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Can You Say Spoiled?

My Wyatt Earp Kitty sits on my desk every morning while I am editing or proofreading or writing copy for my clients. He often sits on the mouse or stands on the keyboard in an attempt to get close enough to the monitor to swat at moving objects on the screen. So ~ he now has his own monitor right next to mine where I play him bird and squirrel videos over and over. So far, he likes the busy scenes and the larger birds like doves. He fell asleep watching the hummingbird feeders. Fish aquariums seem to be pretty captivating as well. I’m getting a lot more work done the last couple of days. 🙂

My kitt watching videos.

My kitty watches videos.

Wyatt watching videos.


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Words are Fun

Shel Silverstein has long been one of my favorite purveyor of words. He was a cartoonist starting out in the 1950s and also wrote many song lyrics. My favorite work was the 1974 poem collection, Where the Sidewalk Ends. I loved that book right from the title. I was such a country gal and felt my life pretty much began where the city sidewalk ended. Silverstein had his own style and for his children’s books, that mostly meant a whole lot of fun, sometimes nonsensical, always whimsical. I was kept away from “such books” as a kid but by the time I hit adulthood, I had developed a sharp sense of humor, favoring puns and one-liners. When I first read Silverstein, I knew I’d found a mastermind of silly. If you haven’t done so in awhile, spend some time Where the Sidewalk Ends, guaranteed to make you chuckle.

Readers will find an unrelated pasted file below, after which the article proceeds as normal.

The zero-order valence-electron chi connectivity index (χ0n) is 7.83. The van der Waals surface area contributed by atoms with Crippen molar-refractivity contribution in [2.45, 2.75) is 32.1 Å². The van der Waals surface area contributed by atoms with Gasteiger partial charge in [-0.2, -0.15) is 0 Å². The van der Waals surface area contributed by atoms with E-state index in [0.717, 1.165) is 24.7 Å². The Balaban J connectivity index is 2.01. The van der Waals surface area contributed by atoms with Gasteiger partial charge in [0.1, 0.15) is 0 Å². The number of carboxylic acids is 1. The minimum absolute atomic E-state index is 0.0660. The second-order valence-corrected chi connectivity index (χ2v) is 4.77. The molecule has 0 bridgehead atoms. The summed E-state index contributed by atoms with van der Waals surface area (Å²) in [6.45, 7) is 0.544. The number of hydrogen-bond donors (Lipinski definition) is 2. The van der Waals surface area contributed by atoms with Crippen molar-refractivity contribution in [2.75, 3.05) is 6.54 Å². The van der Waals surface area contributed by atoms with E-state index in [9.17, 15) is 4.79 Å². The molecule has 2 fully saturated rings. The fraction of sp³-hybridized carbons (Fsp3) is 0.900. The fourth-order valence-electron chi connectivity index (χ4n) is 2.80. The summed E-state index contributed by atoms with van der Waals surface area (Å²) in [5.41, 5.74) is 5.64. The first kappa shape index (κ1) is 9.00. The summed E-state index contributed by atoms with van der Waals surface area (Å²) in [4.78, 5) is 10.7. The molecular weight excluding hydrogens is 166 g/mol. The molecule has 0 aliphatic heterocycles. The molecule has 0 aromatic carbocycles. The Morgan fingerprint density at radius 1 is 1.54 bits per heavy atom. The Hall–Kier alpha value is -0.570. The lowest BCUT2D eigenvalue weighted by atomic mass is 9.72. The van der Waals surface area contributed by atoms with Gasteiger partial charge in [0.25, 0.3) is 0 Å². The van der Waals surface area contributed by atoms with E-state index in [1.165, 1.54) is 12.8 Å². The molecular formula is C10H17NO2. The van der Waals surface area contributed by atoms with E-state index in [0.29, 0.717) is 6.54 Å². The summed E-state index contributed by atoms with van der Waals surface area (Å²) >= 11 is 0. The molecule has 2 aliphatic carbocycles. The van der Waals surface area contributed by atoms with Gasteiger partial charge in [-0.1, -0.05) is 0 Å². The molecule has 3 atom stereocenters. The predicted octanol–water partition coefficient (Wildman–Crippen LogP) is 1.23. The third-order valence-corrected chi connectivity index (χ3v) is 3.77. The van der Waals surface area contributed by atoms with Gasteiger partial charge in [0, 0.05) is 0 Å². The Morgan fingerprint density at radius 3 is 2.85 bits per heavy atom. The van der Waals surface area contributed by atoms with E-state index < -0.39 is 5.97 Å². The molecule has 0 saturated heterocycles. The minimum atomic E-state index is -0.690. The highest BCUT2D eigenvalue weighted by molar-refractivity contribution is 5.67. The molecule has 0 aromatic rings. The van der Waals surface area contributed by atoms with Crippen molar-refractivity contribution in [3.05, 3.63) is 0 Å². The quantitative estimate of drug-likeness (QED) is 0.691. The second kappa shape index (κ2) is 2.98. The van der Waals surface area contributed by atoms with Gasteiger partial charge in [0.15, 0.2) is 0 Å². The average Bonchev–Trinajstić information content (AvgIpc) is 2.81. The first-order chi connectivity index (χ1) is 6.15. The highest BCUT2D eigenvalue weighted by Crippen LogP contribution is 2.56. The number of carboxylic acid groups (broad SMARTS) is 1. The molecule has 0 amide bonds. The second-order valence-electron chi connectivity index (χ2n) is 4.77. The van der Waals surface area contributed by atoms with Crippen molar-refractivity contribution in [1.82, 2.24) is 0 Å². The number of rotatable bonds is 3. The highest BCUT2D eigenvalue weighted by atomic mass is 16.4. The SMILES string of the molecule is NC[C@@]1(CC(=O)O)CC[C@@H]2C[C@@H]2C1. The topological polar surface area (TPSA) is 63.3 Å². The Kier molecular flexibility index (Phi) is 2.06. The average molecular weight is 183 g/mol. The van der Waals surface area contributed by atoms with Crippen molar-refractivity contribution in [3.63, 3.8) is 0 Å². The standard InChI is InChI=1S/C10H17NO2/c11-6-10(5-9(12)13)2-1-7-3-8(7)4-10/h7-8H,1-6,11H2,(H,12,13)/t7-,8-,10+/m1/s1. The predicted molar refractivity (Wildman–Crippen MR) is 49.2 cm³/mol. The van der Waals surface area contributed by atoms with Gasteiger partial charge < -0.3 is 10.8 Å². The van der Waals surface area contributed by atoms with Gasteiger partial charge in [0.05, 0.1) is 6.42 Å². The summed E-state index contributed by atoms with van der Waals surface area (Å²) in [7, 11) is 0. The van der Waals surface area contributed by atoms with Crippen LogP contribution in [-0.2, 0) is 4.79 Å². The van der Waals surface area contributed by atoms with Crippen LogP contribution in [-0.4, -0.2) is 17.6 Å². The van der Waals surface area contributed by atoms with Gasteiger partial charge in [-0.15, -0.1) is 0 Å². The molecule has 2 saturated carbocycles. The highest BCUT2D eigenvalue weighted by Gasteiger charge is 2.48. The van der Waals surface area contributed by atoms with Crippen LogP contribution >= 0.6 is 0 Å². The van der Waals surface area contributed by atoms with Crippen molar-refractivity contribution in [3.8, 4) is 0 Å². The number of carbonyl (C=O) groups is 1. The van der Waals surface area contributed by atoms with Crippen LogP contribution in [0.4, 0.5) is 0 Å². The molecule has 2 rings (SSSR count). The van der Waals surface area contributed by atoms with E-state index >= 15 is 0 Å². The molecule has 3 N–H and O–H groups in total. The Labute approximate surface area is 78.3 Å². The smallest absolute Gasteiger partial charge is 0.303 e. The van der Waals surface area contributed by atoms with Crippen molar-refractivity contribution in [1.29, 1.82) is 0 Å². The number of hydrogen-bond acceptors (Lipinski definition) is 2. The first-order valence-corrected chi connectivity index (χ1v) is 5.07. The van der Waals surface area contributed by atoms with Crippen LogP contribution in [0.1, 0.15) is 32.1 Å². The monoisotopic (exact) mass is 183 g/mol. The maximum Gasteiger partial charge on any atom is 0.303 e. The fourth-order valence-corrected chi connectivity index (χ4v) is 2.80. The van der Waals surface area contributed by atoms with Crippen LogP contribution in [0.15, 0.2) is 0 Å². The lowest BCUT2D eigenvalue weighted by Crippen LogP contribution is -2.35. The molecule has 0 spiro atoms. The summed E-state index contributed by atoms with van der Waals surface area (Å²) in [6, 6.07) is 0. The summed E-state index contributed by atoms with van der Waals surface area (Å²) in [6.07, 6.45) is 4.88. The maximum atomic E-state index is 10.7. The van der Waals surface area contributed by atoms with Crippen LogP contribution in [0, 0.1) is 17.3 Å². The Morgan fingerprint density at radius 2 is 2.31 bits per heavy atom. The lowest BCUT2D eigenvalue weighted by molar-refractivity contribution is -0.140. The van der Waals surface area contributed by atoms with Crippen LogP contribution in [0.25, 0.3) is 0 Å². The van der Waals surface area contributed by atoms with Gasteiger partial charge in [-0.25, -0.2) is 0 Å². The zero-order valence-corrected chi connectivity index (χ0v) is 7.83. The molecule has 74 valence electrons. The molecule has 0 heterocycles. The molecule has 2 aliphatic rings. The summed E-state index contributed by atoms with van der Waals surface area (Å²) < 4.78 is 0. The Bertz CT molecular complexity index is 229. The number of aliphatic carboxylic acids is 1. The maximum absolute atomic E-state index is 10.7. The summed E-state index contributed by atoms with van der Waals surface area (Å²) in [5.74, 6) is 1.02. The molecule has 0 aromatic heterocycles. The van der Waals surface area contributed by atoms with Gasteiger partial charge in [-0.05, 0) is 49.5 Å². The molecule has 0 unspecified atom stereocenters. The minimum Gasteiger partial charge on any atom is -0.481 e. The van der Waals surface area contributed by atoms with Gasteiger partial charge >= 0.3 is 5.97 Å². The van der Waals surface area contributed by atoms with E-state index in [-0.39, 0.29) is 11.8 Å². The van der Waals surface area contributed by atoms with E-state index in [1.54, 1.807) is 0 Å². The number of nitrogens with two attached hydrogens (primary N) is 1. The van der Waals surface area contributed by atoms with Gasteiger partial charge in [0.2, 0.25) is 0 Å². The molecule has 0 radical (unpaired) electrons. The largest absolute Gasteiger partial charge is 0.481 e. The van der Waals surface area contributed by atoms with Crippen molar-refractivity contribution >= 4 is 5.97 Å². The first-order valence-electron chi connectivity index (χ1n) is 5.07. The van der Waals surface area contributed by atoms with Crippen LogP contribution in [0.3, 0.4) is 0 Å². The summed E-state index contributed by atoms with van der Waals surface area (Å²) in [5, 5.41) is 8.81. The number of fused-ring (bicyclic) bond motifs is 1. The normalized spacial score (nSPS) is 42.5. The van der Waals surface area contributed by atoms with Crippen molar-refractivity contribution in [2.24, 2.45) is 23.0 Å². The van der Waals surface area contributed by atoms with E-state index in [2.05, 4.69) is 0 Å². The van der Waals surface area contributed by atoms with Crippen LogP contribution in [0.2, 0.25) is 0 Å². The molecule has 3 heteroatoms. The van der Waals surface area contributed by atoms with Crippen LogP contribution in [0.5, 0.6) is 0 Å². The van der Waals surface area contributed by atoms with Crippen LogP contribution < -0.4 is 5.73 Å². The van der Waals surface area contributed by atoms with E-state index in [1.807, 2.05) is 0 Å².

Here’s a joke for you, not one of Silverstein’s, but one that makes fun with words anyway. Enjoy!

“Once upon a time there was a farmer who married a pretty young lady. A couple of years later, his bride gave birth to twins. They were elated and named the boys Pete and Repeat. Two years went by and she gave birth once again, this time to twin girls. The couple named these babies, Joyce and (you guessed it) Rejoice. The following spring their prize goat had quadruplets. They named the kids, Eeny, Meeny, Miny, and George. They didn’t want no Mo’.”